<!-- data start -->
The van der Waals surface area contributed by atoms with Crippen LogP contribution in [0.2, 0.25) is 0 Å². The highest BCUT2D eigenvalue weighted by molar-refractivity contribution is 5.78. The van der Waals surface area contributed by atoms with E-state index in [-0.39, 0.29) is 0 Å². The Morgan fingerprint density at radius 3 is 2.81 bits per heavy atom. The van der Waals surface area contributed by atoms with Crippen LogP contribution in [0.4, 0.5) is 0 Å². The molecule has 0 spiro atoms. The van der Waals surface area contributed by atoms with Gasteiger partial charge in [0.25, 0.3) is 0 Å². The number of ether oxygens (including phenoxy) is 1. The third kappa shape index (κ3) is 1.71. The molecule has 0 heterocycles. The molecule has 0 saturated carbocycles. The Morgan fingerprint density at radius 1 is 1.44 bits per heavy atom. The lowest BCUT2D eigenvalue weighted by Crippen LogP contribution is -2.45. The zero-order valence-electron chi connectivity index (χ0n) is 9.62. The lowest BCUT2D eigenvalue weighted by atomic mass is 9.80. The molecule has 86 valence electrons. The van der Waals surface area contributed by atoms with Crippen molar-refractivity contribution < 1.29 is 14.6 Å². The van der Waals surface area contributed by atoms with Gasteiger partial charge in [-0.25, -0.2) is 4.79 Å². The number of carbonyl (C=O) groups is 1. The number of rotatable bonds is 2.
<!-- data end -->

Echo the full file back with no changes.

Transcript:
The van der Waals surface area contributed by atoms with Crippen LogP contribution in [0.2, 0.25) is 0 Å². The highest BCUT2D eigenvalue weighted by molar-refractivity contribution is 5.78. The van der Waals surface area contributed by atoms with E-state index in [-0.39, 0.29) is 0 Å². The Morgan fingerprint density at radius 3 is 2.81 bits per heavy atom. The van der Waals surface area contributed by atoms with Crippen LogP contribution in [0.4, 0.5) is 0 Å². The molecule has 0 spiro atoms. The van der Waals surface area contributed by atoms with Gasteiger partial charge in [0.25, 0.3) is 0 Å². The number of ether oxygens (including phenoxy) is 1. The third kappa shape index (κ3) is 1.71. The molecule has 0 heterocycles. The molecule has 0 saturated carbocycles. The Morgan fingerprint density at radius 1 is 1.44 bits per heavy atom. The lowest BCUT2D eigenvalue weighted by Crippen LogP contribution is -2.45. The zero-order valence-electron chi connectivity index (χ0n) is 9.62. The lowest BCUT2D eigenvalue weighted by atomic mass is 9.80. The molecule has 86 valence electrons. The van der Waals surface area contributed by atoms with Crippen molar-refractivity contribution < 1.29 is 14.6 Å². The van der Waals surface area contributed by atoms with Gasteiger partial charge in [-0.25, -0.2) is 4.79 Å². The number of carbonyl (C=O) groups is 1. The number of rotatable bonds is 2.